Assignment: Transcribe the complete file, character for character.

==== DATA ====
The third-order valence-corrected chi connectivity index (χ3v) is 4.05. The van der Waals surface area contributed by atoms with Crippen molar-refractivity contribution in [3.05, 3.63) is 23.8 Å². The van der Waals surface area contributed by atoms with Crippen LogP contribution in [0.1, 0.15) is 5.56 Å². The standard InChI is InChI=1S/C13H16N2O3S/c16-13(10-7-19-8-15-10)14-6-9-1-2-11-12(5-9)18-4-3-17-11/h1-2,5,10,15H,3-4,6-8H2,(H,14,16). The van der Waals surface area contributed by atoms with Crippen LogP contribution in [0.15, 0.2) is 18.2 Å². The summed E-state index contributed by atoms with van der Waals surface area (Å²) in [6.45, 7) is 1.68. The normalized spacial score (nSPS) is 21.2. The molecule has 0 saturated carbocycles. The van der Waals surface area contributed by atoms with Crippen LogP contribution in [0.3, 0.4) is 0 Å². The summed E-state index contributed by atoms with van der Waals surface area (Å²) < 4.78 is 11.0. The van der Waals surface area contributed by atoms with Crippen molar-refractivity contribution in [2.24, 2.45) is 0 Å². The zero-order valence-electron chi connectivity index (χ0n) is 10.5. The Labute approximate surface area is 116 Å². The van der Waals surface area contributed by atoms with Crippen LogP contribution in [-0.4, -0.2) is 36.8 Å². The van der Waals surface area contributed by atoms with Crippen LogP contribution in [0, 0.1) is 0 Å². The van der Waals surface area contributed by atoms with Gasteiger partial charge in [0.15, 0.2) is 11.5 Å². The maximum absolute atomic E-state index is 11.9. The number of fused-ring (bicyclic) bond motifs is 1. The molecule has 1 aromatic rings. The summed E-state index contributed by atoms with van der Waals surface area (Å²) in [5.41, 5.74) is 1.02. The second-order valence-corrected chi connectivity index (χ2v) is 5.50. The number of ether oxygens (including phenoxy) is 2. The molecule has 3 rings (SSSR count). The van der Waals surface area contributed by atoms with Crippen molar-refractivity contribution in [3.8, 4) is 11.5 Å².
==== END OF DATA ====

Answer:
The third-order valence-corrected chi connectivity index (χ3v) is 4.05. The van der Waals surface area contributed by atoms with Crippen molar-refractivity contribution in [3.05, 3.63) is 23.8 Å². The van der Waals surface area contributed by atoms with Crippen LogP contribution in [0.1, 0.15) is 5.56 Å². The standard InChI is InChI=1S/C13H16N2O3S/c16-13(10-7-19-8-15-10)14-6-9-1-2-11-12(5-9)18-4-3-17-11/h1-2,5,10,15H,3-4,6-8H2,(H,14,16). The van der Waals surface area contributed by atoms with Crippen LogP contribution in [0.15, 0.2) is 18.2 Å². The summed E-state index contributed by atoms with van der Waals surface area (Å²) in [6.45, 7) is 1.68. The normalized spacial score (nSPS) is 21.2. The molecule has 0 saturated carbocycles. The van der Waals surface area contributed by atoms with Crippen LogP contribution in [0.3, 0.4) is 0 Å². The summed E-state index contributed by atoms with van der Waals surface area (Å²) < 4.78 is 11.0. The van der Waals surface area contributed by atoms with Crippen molar-refractivity contribution in [2.24, 2.45) is 0 Å². The zero-order valence-electron chi connectivity index (χ0n) is 10.5. The Labute approximate surface area is 116 Å². The van der Waals surface area contributed by atoms with Crippen LogP contribution in [-0.4, -0.2) is 36.8 Å². The van der Waals surface area contributed by atoms with Crippen LogP contribution in [0, 0.1) is 0 Å². The van der Waals surface area contributed by atoms with Gasteiger partial charge in [0.15, 0.2) is 11.5 Å². The maximum absolute atomic E-state index is 11.9. The number of fused-ring (bicyclic) bond motifs is 1. The molecule has 1 aromatic rings. The summed E-state index contributed by atoms with van der Waals surface area (Å²) in [5.41, 5.74) is 1.02. The second-order valence-corrected chi connectivity index (χ2v) is 5.50. The number of ether oxygens (including phenoxy) is 2. The molecule has 3 rings (SSSR count). The van der Waals surface area contributed by atoms with Crippen molar-refractivity contribution in [3.8, 4) is 11.5 Å².